I always wanted to be a rocker chick. I can still see the ones I knew in my youth, the black bottomed tennis shoes, feathered hair, and jean jackets loaded with patches from various shows. Joan Jett seemed like she had the world figured out, and Lita Ford looked like she could tear your head from your neck. The Pretenders never seemed like a heavy band to me when I was young, but Chrissie Hynde had those bangs over her eyes, a slight overbite, and a fashion sense that set her apart; she was always different. Songs like ‘Brass in Pocket’ only came to my attention through boyfriends that thought I should have an interest in Chrissie Hynde, and once I started looking and listening it was hard to deny her individuality apart from a worn out eighties rock scene. Her voice and looks are all her own, and it’s those qualities that drew me closer to her and her story.
Chrissie Hynde prefaces this book by admitting that she would not have been able to write honestly if her parents were still alive. And if honesty means true rock n’ roll is a story of sex and drugs then Hynde does not waver from the standard. It’s a story easily told, but Hynde is a great writer, even if she doesn’t care to admit to it. What also makes her version interesting to me are the intersections of early rock in America and the emergence of punk in England in which Hynde was a participant. Her love (and later transgressions with) for Iggy Pop makes her enviable while her friendships with Malcolm McLaren, Vivienne Westwood and Mick Jones of the Clash all make her a walking archive of seventies musical transition.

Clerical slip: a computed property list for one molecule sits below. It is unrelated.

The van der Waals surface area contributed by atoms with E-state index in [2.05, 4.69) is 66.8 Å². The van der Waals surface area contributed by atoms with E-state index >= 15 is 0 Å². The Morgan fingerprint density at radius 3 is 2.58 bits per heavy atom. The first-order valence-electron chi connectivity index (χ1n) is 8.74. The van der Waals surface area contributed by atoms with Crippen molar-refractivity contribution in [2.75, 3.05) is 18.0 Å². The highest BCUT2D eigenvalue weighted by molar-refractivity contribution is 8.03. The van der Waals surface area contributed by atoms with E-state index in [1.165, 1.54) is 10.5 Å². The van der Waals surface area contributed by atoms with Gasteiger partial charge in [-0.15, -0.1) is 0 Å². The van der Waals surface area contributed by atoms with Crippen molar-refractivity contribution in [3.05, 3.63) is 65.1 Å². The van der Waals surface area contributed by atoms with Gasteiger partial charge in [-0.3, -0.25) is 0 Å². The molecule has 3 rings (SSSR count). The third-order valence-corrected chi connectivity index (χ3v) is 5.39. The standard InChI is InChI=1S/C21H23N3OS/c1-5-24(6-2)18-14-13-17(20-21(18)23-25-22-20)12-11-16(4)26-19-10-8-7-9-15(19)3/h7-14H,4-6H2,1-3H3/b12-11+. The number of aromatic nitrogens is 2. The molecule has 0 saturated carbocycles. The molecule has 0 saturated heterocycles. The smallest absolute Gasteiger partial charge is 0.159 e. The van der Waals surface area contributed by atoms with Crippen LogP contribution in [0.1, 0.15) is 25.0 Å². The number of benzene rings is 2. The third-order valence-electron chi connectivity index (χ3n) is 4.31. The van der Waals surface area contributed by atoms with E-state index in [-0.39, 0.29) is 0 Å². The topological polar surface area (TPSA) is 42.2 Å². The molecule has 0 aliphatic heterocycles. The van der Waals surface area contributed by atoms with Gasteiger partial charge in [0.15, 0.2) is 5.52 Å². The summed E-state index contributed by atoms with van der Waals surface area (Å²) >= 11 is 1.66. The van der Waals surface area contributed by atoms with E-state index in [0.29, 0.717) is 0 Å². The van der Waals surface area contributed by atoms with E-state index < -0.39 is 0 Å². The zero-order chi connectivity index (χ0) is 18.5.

It takes Hynde a long time to get a band together. She watches everyone else form around her into history creating music machines while she stumbles between Ohio, England, and France trying to scratch something together. All the while dating bikers and doing too many drugs. When it finally happens for her she signs her record deal with no fanfare, it’s a quiet progression for her. Fame doesn’t suit her very well but the band life is everything she wants. Lots of on the road antics and friendships won and lost, she’s happiest on the move. Ultimately The Pretenders were only a band for five years, beginning in 1978 and ending in 1982 because of the early death of two members. It was five years that brought about songs like “Brass in Pocket”, “Back on the Chain Gang” and “I Go to Sleep” – enough that they were inducted into the Rock n Roll Hall of Fame in 2005. Chrissie Hynde is quoted as saying at her induction: ““It’s never been my intention to change the world or set an example for others to follow…I just wanted to play guitar in a rock and roll band and make music that people could dig.”
This has to be the most endearing quality of Hynde: she always wanted to be in a band to rock. She wasn’t posing as a rocker, she was the real deal. “I think it’s easy to see that the moral of my story is that drugs, including tobacco and alcohol, only cause suffering” she writes, but without those things the story might have been much different, and maybe less rock ‘n’ roll. I like that Hynde isn’t typical, she’s unique, from her look to her voice. And through her story I like her even more, she was a risk taker and made the most of impulsive decisions. There’s not enough of us out there that can say we barely planned our lives, that we went with the risky decision because it was true to who we are.